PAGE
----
Budget deficit in play for all three main parties at early stage of campaign
Liberal Leader Justin Trudeau, NDP Leader Thomas Mulcair and Prime Minister Stephen Harper are seen in this combination image. (Canadian Press)
Economic uncertainty, big-ticket promises and few details about where the money's going to come from has the Conservatives, the Liberals and the NDP all flirting -- for the moment -- with the prospect of a budget deficit during their first year in power, a Canadian Press analysis of campaign commitments suggests.
At this early stage of the federal campaign for the Oct. 19 vote, all three parties combined have made billions of dollars worth of promises so far, but have been far less forthcoming about how they intend to pay for all those investments, benefits and tax breaks.
Moreover, renewed economic worries have raised questions about whether the parties will be able to afford all of their promises, and which of the three main parties could actually balance the books -- or even if they should.
"I don't think there is a really strong argument, or any real argument, to be made that the budget must be in balanced no matter what the state of the economy is," said Allan Maslove, an expert on government budgeting at Carleton University in Ottawa.
"Spending and taxation are instruments of government policy that should be used to regulate the economy and promote growth and sometimes that means running a deficit and sometimes that might mean running a surplus, but that's a function of where the economy is going at any point in time."
To determine how close the parties were to running a deficit based on their promises to date, The Canadian Press tabulated the cost of those promises, as well as key planks that were unveiled prior to the official start of the campaign, such as the NDP's proposed national child care plan.
In some cases, the parties have put specific timelines on how much their promises will cost in each of the next four fiscal years, while in others they have made broad promises for multi-year spending without saying how much of the money would be spent up front and how much would be spent in later years. In those instances, The Canadian Press evenly divided the full cost of multi-year promises.
Promises without cost estimates were not included.
Each of the parties were given a spreadsheet containing their spending promises and asked to provide additional details where possible.
What's clear is this: the space in the budget in the next two fiscal years has contracted, along with the economy.
Revised estimates from the parliamentary budget office last month pegged the federal surplus at $600 million next fiscal year, and $2.2 billion the year after -- a result of lower interest rates and plunging oil prices, among other issues, that affect the government's bottom line.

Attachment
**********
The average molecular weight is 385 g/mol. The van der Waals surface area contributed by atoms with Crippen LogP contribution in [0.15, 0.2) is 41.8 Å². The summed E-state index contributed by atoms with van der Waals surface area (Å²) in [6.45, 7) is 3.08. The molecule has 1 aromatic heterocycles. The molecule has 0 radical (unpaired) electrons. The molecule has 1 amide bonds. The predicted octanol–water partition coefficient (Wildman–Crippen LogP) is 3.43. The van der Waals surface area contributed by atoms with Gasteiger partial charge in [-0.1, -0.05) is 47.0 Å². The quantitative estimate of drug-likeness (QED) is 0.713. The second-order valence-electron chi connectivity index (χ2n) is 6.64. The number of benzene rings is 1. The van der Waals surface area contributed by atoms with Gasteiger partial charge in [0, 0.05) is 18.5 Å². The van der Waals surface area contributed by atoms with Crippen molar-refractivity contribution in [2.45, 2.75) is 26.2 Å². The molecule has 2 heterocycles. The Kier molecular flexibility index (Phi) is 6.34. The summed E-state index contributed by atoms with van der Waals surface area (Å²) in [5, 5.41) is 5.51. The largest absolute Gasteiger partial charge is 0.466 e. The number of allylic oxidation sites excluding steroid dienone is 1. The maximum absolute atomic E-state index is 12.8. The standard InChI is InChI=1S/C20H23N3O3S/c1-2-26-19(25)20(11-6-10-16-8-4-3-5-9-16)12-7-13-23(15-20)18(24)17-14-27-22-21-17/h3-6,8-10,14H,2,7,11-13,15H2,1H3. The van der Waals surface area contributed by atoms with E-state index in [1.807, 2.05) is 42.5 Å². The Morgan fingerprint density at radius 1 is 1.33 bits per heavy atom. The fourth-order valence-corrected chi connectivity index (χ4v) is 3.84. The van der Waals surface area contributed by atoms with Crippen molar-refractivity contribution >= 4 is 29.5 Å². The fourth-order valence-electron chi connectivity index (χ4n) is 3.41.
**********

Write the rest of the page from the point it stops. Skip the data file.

Based on those projections, the analysis suggests the Conservatives would have a surplus of $727 million next fiscal year, an amount that includes using part of a contingency fund set aside for emergencies. Conservative Leader Stephen Harper has vowed to balance the books, even though the PBO projections have cast doubt on a balanced budget this year.
The NDP are tracking to have a surplus of $1.19 billion in their first year, based on much of their spending promises being ramped up over a four-year period, or -- in the case of the child care program -- an eight-year climb to $5 billion in annual spending. NDP Leader Tom Mulcair has been adamant his party wouldn't run a deficit in their first fiscal year if elected this fall.
The party has yet to unveil some spending details, as well as its plan to raise corporate taxes. A one per cent increase in the federal corporate tax rate could raise upwards of $1.3 billion in revenue per year, based on various estimates. But eliminating income-splitting and the doubling of limits on tax-free savings accounts should save about $2 billion and $160 million, respectively, next fiscal year.
The Liberals appear to be $2.38 billion in the red next year, based on their promises in the absence of any new revenue streams or cuts in spending. Liberal Leader Justin Trudeau has indicated his party may run a deficit and hinted it could take years to return to balance.
In the 2017-2018 fiscal year, all three parties are tracking to run a surplus: the Conservatives at $2.72 billion, the NDP at $3.56 billion, and the Liberals at $1.39 billion.
All of the estimates rely on the PBO's projections holding steady with no additional economic shocks.
All the promises combined have led to heated campaign rhetoric about which party would raise taxes, although the subject doesn't have to be taboo, said Aaron Wudrick, federal director of the Canadian Taxpayers Federation.
The issue, Wudrick said, is whether Canadians are getting good value for their money.
"If they truly felt that they would get much better value with a tax hike, most of them would probably be okay with a tax hike," he said.
"The fact that they aren't suggests that they are not convinced that the tax hike will give them good value for their money."
Wudrick said his group would rather see parties vow to cut subsidies to businesses that cost the government about $1 billion per year. "To us it's a no-brainer, these are successful businesses. They do well in the market. Why the government feels the need to give them additional money out of the public purse just makes no sense."